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#Elections2019: Everything you need to know about Cope

Mosiuoa Lekota founded the Cope party along with other former members of the ANC in 2008.

Mosiuoa Lekota founded the Cope party along with other former members of the ANC in 2008.

Published Apr 30, 2019


Name of Party:

Congress of the People (Cope)

Year Launched:


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Party Leader:

Mosiuoa Lekota

What it believes:

Cope believes South Africa needs to return to the rule of law and that politicians who have abused public resources should be jailed. The party says the country needs to look forward to the future where an inclusive economy is achieved and economic growth is attained and benefits all. It says economic growth should result in job creation which aligns with the requirements of a Fourth Industrial Revolution.

Profile of leader:

Lekota has a long history in South Africa’s struggle for liberation. He began as a student activist as part of the SASO in 1974. He was later imprisoned at Robben Island for Apartheid activism activities and was released in 1982. He later joined the United Democratic Front and served as its secretary. He was a defendant in the Delmas Treason Trial and imprisoned and released in 1989. He played a crucial role within the ANC. He was the convenor of the ANC in Southern Natal and a member of the party’s national executive committee and national working committee. He was appointed as the ANC intelligence chief in 1991 and served as the secretary for the party’s electoral commission in 1992. After 1994 elections he served as the premier of the Free State until 1996.

He later served as the chairperson of the National Council of Provinces from 1997 until 1999. He was then appointed as defence minister. He also served as the national chairperson of the ANC until 2007. He resigned along with various other members of the cabinet and the ANC in September 2008 following former president Thabo Mbeki’s resignation.

He went on to found the Cope party along with other former members of the ANC. He has served as the party’s president since its founding. 

History in nutshell:

Cope was founded in 2008 largely led by a group of former ANC members that were unhappy with the processes followed by the party to force former president Thabo Mbeki’s removal from office. Its two main leaders were Mosiuoa Lekota and Mbhazima Shilowa, a former Gauteng premier. The party was launched months before the 2009 elections and was largely seen as an alternative for those disillusioned by the ANC at the time.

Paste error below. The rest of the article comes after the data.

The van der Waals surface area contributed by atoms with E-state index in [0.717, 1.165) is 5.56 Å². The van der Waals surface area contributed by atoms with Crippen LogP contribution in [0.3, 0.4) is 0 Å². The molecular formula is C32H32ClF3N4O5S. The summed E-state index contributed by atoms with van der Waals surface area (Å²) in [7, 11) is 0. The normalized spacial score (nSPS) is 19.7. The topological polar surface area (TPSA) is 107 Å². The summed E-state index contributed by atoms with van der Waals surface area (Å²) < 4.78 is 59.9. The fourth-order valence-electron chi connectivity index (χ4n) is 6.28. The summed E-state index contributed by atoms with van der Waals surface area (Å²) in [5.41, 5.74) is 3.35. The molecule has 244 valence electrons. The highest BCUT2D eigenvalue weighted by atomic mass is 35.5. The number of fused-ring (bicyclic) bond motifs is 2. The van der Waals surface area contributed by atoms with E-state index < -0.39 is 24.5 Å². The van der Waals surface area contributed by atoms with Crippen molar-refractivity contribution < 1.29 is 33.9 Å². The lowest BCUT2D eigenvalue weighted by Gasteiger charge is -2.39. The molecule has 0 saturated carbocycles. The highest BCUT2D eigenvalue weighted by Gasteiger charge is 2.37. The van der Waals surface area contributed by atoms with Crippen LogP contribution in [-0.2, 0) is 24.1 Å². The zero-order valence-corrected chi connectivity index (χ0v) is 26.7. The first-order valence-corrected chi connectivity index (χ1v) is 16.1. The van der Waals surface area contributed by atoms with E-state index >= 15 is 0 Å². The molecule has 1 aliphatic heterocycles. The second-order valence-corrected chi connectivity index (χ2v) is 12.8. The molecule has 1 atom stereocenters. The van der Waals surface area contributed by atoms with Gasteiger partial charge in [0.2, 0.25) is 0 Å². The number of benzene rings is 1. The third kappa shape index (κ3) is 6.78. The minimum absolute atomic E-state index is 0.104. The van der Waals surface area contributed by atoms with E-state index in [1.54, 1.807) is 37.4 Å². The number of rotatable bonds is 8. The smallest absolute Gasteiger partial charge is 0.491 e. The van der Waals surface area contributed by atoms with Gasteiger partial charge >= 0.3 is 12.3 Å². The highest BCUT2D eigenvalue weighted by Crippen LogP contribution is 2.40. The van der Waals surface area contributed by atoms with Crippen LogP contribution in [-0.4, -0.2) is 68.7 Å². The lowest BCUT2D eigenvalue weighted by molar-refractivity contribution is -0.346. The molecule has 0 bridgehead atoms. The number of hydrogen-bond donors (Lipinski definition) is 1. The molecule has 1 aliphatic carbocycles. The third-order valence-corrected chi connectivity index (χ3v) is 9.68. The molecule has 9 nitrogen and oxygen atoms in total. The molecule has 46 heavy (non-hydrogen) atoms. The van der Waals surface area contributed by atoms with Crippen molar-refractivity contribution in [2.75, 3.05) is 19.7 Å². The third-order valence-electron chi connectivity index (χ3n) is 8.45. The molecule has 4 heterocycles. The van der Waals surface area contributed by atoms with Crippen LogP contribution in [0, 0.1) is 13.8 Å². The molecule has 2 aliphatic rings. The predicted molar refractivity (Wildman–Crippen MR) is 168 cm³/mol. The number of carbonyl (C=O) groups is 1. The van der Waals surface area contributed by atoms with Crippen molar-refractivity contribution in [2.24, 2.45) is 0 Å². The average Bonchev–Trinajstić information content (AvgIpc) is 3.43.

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The party managed to receive about 1 311 0027 of votes which amounted to 7.42% of the votes.  It gained about 30 seats in Parliament. But the glory was short lived as the party underwent a leadership battle between Lekota and Shilowa which led to a split in the party between those supporting the two. The infighting caused the party to lose a large share of its supporters in the 2014 elections with it only being able to gain three seats in Parliament.

Cope’s position on hot button issues:


Cope believes in land expropriation to achieve land reform only to the extent that passes Constitutional muster. It says a more reliable and comprehensive land audit should be conducted to help achieve land reform. The party says resources should be provided to support existing and legitimate farmers. It says state-owned land should be made available to build houses and for agricultural purposes. 


The party says the economy needs to be stimulated in order to allow for job creation and competitive markets that will allow for large scale investments which would lead to job creation. It says it would introduce a “Buy South Africa Bill” aimed at requiring SA companies to use SA manufactured goods in order to enable greater job preservation and more job creation. 

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Cope says it will tackle corruption by ensuring the prosecution of corrupt politicians. It says ethical muster will not just be a slogan for the executive but for lower levels of government. It says what is needed is a culture of accountability and full consequences for those who do not adhere to that culture. It says citizen activism, whistleblowing, and investigative journalism are facilitated, supported, safeguarded and rewarded to increase accountability and expose corruption. Public representatives dutifully and competently service their communities without any political bias.